PBP Health Center Hosts Kansas/Tribal Consultation Meeting

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Left to right:  Jerry Briscoe, PBP Health Center Administrator, Kevin Meeks, Area Director, Oklahoma Area Indian Health Service, Russell Bradley, Kickapoo Vice Chairman, Arlan Whitebird, Kickapoo Chairman, Nina Merchant, Iowa Treasurer, Steve Ortiz, PBP Chairman, Dr. Barb Langar, Acting Medicaid Director, Kansas Health Policy Institute, Judy Baker, Regional Health and Human Services Director, Carrie O’Toole, PBP Tribal Council Member, and Jim Potter, PBP Secretary.


MAYETTA:  Over 40 representatives from Native American tribes and health leaders from the state of Kansas and Oklahoma came together for the Kansas State/Tribal Consultation meeting last Wednesday at the Prairie Band Potawatomi (PBP) Health Center.

The purpose of the meeting was to exchange information and to discuss Indian health issues and to learn about technical assistance and training needs.

The meeting opened with remarks from PBPN Tribal Chairman Steve Ortiz, Nancy Rios, Native American contact for the Centers for Medicare and Medicaid Services, and Judy Baker, the regional director of Health and Human Services (HHS). Russell Bradley, vice chairman for the Kickapoo Nation, gave the invocation which was followed by individual introductions of everyone in the room.

Next, Barb Langer, Ph.D., Acting Medicaid Director for the Kansas Health Policy Authority (KHPA) gave an overview of the state agency.

Following her presentation, representatives from the tribes and each of the health facilities gave an overview of their operations and discussed their concerns.

Chairman Ortiz spoke on behalf of the PBPN along with Jerry Briscoe, administrator for the PBP Health Center. Ortiz said that the PBP Health Center presently serves around 1,000 residents on the Prairie Band Common Land and 336 other Native Americans who are in the service area.  He said that he was proud of how the Prairie Band health system had grown through the years and that this could not have happened without a supportive General Council.  He stated the PBPN had approved $6 million to build a state-of-the-art health facility that is now debt free and that the tribe is also managing the facility on their own.  He said that it takes about $4.5 million each year to operate and that it has medical, dental, and pharmaceutical services available.  In regards to a technical need, Ortiz said that the health center would like to implement an electronic filing system in the future.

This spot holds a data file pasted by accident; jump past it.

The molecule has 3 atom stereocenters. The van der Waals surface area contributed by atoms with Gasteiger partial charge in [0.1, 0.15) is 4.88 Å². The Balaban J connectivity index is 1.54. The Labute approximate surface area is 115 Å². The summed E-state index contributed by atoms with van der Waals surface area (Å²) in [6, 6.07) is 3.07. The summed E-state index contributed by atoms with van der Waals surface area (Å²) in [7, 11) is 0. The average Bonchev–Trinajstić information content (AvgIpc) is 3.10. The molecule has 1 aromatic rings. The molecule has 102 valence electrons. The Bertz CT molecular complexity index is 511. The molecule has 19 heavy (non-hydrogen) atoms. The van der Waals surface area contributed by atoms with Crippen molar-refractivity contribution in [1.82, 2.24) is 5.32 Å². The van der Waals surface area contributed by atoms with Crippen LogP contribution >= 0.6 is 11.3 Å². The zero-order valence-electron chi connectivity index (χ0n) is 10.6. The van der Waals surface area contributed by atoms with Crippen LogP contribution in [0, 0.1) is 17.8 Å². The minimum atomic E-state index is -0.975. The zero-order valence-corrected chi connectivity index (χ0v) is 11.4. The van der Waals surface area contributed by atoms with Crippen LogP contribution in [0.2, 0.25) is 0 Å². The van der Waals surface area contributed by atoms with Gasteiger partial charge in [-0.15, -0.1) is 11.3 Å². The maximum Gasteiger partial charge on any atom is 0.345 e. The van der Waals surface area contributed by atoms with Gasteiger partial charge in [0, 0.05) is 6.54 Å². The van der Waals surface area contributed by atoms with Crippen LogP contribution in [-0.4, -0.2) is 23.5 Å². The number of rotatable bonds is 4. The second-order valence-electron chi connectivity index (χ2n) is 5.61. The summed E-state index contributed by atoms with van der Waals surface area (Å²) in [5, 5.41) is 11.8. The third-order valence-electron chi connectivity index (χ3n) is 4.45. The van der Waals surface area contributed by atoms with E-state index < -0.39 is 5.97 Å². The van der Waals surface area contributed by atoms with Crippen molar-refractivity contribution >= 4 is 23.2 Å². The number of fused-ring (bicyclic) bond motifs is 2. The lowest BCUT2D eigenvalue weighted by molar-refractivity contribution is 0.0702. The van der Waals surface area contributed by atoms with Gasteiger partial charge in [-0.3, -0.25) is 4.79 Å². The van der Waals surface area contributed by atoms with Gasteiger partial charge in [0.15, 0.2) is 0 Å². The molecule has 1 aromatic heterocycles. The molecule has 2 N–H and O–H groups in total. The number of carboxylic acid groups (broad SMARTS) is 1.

Kickapoo leaders voiced concerns about the need for water on their reservation and increasing funds for their health center while a representative from Haskell said that better communication was needed between the federal and state agencies and their group.  Other Indian health representatives spoke about the limitation of reimbursements for certain services and the need for pharmacy services in their facilities.

Besides those already mentioned, other representatives at the meeting were from the Iowa Tribe of Kansas and Nebraska, Osage Nation, Hunter Health Center, White Cloud Health Station, Kanza Health Center, Oklahoma Area Indian Health Service, and the Oklahoma City Area Inter-Tribal Health Board.

Earlier in the day, members from the PBPN and Kickapoo Tribal Councils and their health center directors listened to a presentation by Dr. DeeAnn DeRoin (Ioway) who is interested in developing a cancer prevention program for Native Americans. DeRoin is a community health consultant and has been active in the northeast Kansas medical community for many years.